JERUSALEM — The young man making his way along the Street of the Prophets was dressed in a skullcap, white shirt and dark trousers — the sober garb of an Orthodox Jew, apparel that would scarcely draw a glance in the center of Jerusalem.
But to sharp-eyed passers-by, the man’s demeanor was all wrong. His movements were jerky, nervous; he was almost running. As two Israeli paramilitary policemen confronted him, he smiled, turned away — and detonated explosives in a sack strapped to his back.
Even in bomb-hardened Jerusalem — where the previous 36 hours had produced no fewer than four blasts, none causing serious injury — the gruesome aftermath of this attack had the power to shock.
The force of the explosion catapulted the bomber’s severed head over a high wall and into the schoolyard of Lycee Francais, a French-language international school, as children were arriving for class. Scraps of mangled flesh were embedded in the cracks of the former convent’s high stone wall.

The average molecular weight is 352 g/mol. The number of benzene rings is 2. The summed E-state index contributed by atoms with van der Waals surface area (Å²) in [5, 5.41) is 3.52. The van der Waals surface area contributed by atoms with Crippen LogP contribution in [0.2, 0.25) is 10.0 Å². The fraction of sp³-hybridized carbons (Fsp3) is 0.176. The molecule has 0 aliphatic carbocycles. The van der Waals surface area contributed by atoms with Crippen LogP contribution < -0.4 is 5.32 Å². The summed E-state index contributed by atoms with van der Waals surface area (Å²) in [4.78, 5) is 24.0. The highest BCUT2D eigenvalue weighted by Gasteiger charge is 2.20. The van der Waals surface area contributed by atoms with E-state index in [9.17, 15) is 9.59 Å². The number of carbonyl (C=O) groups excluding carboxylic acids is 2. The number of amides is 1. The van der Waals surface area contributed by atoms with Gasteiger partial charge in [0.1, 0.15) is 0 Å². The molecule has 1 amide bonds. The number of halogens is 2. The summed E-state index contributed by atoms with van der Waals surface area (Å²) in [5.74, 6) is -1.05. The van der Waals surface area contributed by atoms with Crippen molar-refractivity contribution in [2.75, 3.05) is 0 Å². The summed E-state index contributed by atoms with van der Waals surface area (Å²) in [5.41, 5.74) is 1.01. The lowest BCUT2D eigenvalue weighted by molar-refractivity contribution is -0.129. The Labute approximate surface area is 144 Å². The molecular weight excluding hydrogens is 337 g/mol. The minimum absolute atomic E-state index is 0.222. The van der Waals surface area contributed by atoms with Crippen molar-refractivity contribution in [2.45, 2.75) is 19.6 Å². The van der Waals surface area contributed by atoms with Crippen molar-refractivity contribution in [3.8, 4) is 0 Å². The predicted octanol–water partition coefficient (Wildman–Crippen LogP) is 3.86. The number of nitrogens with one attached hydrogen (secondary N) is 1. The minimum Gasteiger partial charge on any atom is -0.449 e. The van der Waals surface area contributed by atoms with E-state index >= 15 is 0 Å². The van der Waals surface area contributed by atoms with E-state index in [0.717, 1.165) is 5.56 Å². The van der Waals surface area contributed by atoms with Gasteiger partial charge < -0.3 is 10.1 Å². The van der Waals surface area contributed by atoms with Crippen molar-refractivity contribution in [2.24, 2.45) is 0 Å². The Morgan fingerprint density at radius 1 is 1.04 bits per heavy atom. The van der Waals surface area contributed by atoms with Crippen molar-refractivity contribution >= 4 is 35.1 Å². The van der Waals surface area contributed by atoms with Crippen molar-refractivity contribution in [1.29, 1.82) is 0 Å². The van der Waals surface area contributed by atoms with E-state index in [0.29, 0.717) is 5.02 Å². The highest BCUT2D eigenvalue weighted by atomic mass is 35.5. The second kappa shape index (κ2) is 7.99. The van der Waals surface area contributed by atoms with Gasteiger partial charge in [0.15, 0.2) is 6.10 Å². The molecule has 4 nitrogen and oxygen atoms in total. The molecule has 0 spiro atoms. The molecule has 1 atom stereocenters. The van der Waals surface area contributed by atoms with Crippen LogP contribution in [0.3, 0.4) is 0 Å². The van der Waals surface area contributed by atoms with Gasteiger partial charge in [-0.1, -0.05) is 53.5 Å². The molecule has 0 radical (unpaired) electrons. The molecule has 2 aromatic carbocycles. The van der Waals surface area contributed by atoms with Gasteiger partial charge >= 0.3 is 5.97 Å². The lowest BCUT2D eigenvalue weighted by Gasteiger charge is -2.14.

Bystanders, including at least one arriving schoolgirl, were pelted with bloody bits of the bomber’s body. Others suffered shrapnel wounds from nails and screws packed into the bomb.
Twenty people were injured, including the two paramilitary border policemen.
Police quickly covered the head with an upended trash can, but not before some of the children saw it. Classes went ahead despite the bombing, and the Jerusalem municipality offered psychologists to talk to the children. Cleaners used powerful jets of steam and water to clean the yellowed stone walls and courtyard.
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